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9/11 at 10 View Comments
By Susan Hines-Brigger

In the days following 9/11, Dr. James Zogby, founder and president of the Arab American Institute in Washington, D.C., experienced anti- Muslim hatred firsthand, despite the fact that he is a Catholic of Lebanese descent.

Everyone has a 9/11 story.

Mine is that I was four months pregnant with my second child; I remember lying on the couch and watching the events unfold. I still can recall the overwhelming feeling that my life was being forever changed. For this article, I spoke with three people from different professions, locations and perspectives about their 9/11 stories. Dr. James Zogby, head of the Arab American Institute, Kelly Ann Lynch, friend of Father Mychal Judge and founder of Mychal’s Message, and Krista Tippett, host of the National Public Radio program On Being, talked with me about their recollections of 9/11, how it changed their lives, and their perspective on the events 10 years later.

Here are their stories.

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Susan Hines-Brigger is the assistant managing editor of this magazine.

Thank you for your comments. Editors will review all posts before they are visible on the website.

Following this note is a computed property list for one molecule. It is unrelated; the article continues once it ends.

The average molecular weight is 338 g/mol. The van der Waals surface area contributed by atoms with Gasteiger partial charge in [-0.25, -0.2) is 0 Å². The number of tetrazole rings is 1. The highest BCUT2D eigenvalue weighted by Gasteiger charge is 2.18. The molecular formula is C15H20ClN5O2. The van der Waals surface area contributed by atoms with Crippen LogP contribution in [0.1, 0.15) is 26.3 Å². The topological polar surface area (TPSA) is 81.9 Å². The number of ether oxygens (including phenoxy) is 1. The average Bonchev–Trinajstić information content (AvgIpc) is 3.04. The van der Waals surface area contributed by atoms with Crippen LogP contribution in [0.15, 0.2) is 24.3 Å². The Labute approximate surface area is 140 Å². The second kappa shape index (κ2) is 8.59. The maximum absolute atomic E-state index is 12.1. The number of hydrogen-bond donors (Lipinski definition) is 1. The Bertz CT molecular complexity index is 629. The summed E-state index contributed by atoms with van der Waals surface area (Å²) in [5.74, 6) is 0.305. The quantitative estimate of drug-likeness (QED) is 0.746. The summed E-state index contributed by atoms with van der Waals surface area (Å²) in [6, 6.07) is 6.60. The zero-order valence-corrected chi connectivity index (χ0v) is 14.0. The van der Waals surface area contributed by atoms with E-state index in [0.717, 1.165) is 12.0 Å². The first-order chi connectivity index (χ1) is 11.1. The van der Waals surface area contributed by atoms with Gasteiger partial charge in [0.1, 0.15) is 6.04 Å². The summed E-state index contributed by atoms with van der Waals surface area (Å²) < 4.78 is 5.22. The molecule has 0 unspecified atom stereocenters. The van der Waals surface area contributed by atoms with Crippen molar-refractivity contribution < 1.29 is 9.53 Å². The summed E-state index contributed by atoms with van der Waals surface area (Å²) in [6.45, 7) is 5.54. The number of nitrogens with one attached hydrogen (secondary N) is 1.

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Catherine of Alexandria: According to the <i>Legend of St. Catherine</i>, this young woman converted to Christianity after receiving a vision. At the age of 18, she debated 50 pagan philosophers. Amazed at her wisdom and debating skills, they became Christians—as did about 200 soldiers and members of the emperor’s family. All of them were martyred. 
<p>Sentenced to be executed on a spiked wheel, Catherine touched the wheel and it shattered. She was beheaded. Centuries later, angels are said to have carried the body of St. Catherine to a monastery at the foot of Mt. Sinai. </p><p>Devotion to her spread as a result of the Crusades. She was invoked as the patroness of students, teachers, librarians and lawyers. Catherine is one of the 14 Holy Helpers, venerated especially in Germany and Hungary.</p> American Catholic Blog To live charitably means not looking out for our own interests, but carrying the burdens of the weakest and poorest among us. –Pope Francis

 
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